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-   -   Smaller time step results in less accuracy!! (http://www.cfd-online.com/Forums/main/116864-smaller-time-step-results-less-accuracy.html)

farshadn12 April 26, 2013 12:02

Smaller time step results in less accuracy!!
 
Hi guys,

I'm writing a code in Fortran that solves a 2D Taylor-Green vortex problem. I'm implementing RK3 with central differences discretization in space and periodic boundary conditions everywhere. I plot the results and they look good. I also compare the results against the analytical solution and they seem close enough. But there are two issues:

1- The order of accuracy in space is 2.4!!!! (Theoretically it is be 2, so in reality it should be less.)

2-Smaller time steps result in less accuracy.

To check my code, I ran a Lid-driven cavity problem and all looks fine. I'm comparing streamlines against those in published journal articles.

Does anyone have any idea what might be wrong? My first thoughts went to boundary and initial conditions but I've checked them both and they seem to be fine.

FMDenaro April 26, 2013 12:26

Quote:

Originally Posted by farshadn12 (Post 423381)
Hi guys,

I'm writing a code in Fortran that solves a 2D Taylor-Green vortex problem. I'm implementing RK3 with central differences discretization in space and periodic boundary conditions everywhere. I plot the results and they look good. I also compare the results against the analytical solution and they seem close enough. But there are two issues:

1- The order of accuracy in space is 2.4!!!! (Theoretically it is be 2, so in reality it should be less.)

2-Smaller time steps result in less accuracy.

To check my code, I ran a Lid-driven cavity problem and all looks fine. I'm comparing streamlines against those in published journal articles.

Does anyone have any idea what might be wrong? My first thoughts went to boundary and initial conditions but I've checked them both and they seem to be fine.

Hi,
first, could you give these details?

1) what about the formulation you use, is it a projection method?
2) how do you perform the accuracy analysis, do you take dt/h constant (and in the stability region) and check for the error in some norm? what about the chosen norm?
3) Are you performing the the test on the analytical Taylor solution as in http://www.sciencedirect.com/science...21999185901482 ?
4) when you say that for smaller dt the solution is less accurate, do you see a deviation in the slope of the error convergence? Did you take h fixed?

farshadn12 April 26, 2013 14:21

Yes I use a projection method, Runge Kutta 3rd order. Fully explicit.

Domain size is: 0 < x,y < 2*pi

Uniform grid 32x32

dt is constant. I run the case for dt = 0.001 and 0.0001 sec

Flow time is 2sec.

As for the error analysis, I subtract the analytical and numerical values od say x-velocity and consider the largest error. I don't normalize. The analytical solutions are provided by the professor whose homework assignment this is, so I'm fairly sure they are correct:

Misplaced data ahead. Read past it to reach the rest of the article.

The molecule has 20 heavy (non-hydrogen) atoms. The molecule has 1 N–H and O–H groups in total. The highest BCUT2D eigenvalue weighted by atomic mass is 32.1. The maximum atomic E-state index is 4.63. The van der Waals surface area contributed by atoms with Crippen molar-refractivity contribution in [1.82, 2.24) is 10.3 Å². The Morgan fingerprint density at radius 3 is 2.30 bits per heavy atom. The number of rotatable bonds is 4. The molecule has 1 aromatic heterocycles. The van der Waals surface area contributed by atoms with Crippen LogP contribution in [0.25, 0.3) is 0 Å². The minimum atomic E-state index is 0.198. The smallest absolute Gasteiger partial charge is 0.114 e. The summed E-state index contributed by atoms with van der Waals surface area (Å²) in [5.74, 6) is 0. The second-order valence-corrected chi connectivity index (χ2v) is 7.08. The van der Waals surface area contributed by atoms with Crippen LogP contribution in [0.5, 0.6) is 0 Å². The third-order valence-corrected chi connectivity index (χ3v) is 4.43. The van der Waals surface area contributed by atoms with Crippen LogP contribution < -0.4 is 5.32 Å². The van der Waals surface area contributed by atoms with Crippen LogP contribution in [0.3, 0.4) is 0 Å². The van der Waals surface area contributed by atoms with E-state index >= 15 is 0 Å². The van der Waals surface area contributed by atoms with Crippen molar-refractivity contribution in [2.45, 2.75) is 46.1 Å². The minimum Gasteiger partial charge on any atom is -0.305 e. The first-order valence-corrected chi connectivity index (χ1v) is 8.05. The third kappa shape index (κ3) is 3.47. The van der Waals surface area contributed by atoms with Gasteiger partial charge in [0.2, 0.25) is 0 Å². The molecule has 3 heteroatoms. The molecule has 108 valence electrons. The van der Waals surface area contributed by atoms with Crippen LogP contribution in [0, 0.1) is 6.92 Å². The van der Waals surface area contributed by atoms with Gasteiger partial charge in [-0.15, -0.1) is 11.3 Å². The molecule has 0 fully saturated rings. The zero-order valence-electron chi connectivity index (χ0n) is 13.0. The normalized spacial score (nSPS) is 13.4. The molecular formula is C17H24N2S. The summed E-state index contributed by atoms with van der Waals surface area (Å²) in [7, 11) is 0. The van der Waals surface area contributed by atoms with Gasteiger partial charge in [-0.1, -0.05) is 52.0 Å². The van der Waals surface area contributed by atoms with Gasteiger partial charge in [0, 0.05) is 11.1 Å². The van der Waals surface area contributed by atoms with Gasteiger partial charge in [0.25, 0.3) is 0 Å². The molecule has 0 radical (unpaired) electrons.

u = -e^(-2*t) * cos(x) * sin (y)

v = e^(-2*t) * sin(x) * cos(y)

FMDenaro April 26, 2013 14:35

Quote:

Originally Posted by farshadn12 (Post 423395)
Yes I use a projection method, Runge Kutta 3rd order. Fully explicit.

Domain size is: 0 < x,y < 2*pi

Uniform grid 32x32

dt is constant. I run the case for dt = 0.001 and 0.0001 sec

Flow time is 2sec.

As for the error analysis, I subtract the analytical and numerical values od say x-velocity and consider the largest error. I don't normalize. The analytical solutions are provided by the professor whose homework assignment this is, so I'm fairly sure they are correct:

u = -e^(-2*t) * cos(x) * sin (y)

v = e^(-2*t) * sin(x) * cos(y)


Ok, follow these steps:

1) fix a uniform 128 x 128 grid
2) compute the maximum error for dt=0.1, 0.05, 0.01, 0.05, 0.001
3) plot the error versus the dt in a double logarithmic scale.
4) repeat the same procedure but now fixing a uniform 628 x 628 grid, you should see that the error slope is more extended than before. That depends on the local truncation error fixed by the spatial mesh measure.
5) Finally, perform the error analysis on a 32, 64, 128, 256, 628 mesh but by taking constant dt/h

RodriguezFatz April 29, 2013 07:42

If I may add something: it would be really nice, to post all these pictures here in the forum!

FMDenaro April 30, 2013 03:27

Quote:

Originally Posted by RodriguezFatz (Post 423839)
If I may add something: it would be really nice, to post all these pictures here in the forum!

I analyzed these problems in some papers published some years ago on IJNMF. You can find many figures about the accuracy analysis ;)

RodriguezFatz April 30, 2013 04:02

Thank you for the direction!
I found this:
http://onlinelibrary.wiley.com/doi/1...d.520/abstract
Any more?

FMDenaro April 30, 2013 04:16

Quote:

Originally Posted by RodriguezFatz (Post 424091)
Thank you for the direction!
I found this:
http://onlinelibrary.wiley.com/doi/1...d.520/abstract
Any more?

yes, this one can be complementary

http://onlinelibrary.wiley.com/doi/1...d.598/abstract

farshadn12 May 3, 2013 09:54

So I was able to fix the problem and now the spatial accuracy is second order. the temporal accuracy however is practically constant. It's zero order.

cfdnewbie May 3, 2013 14:46

How do you determine the temporal order? The usual way to do it is to choose the spatial discretization so fine that the spatial error is essentially zero, and then check the time order.

farshadn12 May 3, 2013 15:09

Quote:

Originally Posted by cfdnewbie (Post 425069)
How do you determine the temporal order? The usual way to do it is to choose the spatial discretization so fine that the spatial error is essentially zero, and then check the time order.

That's exactly what I wasn't doing. Everything is fine now. Thanks for your response.


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